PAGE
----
Oscar-winner Geoffrey Rush has denied claims he acted inappropriately toward an actress more than seven years ago.
Yael Stone, who appeared in "Orange is the New Black" on Netflix, said in a series of interviews with Australia's ABC News and The New York Times that Rush sent sexually suggestive text messages, exposed himself and attempted to watch her shower during their stint together in "Diary of a Madman" at Sydney's Belvoir Street Theatre in 2010 and 2011.
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Rush, who starred as Captain Hector Barbossa in the "Pirates of the Caribbean" franchise and won an Academy Award for his portrayal of pianist David Helfgott in "Shine," was 59 at the time. Stone was 25 and played a relatively minor part in the play, according to the ABC.
In a statement to CNN, Rush said that Stone's allegations were incorrect.
"From the outset I must make it clear that the allegations of inappropriate behavior made by Yael Stone are incorrect and in some instances have been taken completely out of context," Rush said.
"However, clearly Yael has been upset on occasion by the spirited enthusiasm I generally bring to my work. I sincerely and deeply regret if I have caused her any distress. This, most certainly, has never been my intention."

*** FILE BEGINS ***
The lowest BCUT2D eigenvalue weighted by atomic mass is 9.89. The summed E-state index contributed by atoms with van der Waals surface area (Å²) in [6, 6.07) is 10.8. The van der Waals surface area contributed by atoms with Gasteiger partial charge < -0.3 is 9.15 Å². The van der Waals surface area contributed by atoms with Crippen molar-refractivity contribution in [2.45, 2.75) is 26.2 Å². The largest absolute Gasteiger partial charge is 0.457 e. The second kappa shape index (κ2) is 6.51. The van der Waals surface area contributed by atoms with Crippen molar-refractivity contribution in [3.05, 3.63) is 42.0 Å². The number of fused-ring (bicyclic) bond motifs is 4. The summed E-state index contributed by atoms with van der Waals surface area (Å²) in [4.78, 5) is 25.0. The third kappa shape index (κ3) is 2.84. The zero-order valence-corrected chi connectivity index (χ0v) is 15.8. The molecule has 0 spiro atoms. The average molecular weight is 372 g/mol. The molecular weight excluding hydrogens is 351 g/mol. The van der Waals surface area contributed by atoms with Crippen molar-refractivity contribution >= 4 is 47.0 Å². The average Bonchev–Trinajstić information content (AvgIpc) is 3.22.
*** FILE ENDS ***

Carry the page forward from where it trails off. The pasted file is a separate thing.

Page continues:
"As I have said in the past, I abhor any behavior that might be considered as harassment or intimidation to anyone -- whether in the workplace or any other environment."
Stone told the ABC she waited years to come forward with the allegations due to fears that publicly accusing a major star could ruin her career.
In her interview with the Times, Stone also said Australia's defamation laws deterred her from coming forward. The laws place the burden on publishers to prove allegations are true.
Those who sue for defamation in the United States, however, must prove allegations are false. Public figures who pursue defamation cases face an even bigger hurdle, as they must prove both the statement is false and the publisher acted with reckless disregard for the truth.
Rush sued Australian newspaper The Daily Telegraph for defamation after it published allegations he acted inappropriately during a production of King Lear in Sydney in 2015-2016. A judge is expected to hand down a decision in that case in early 2019.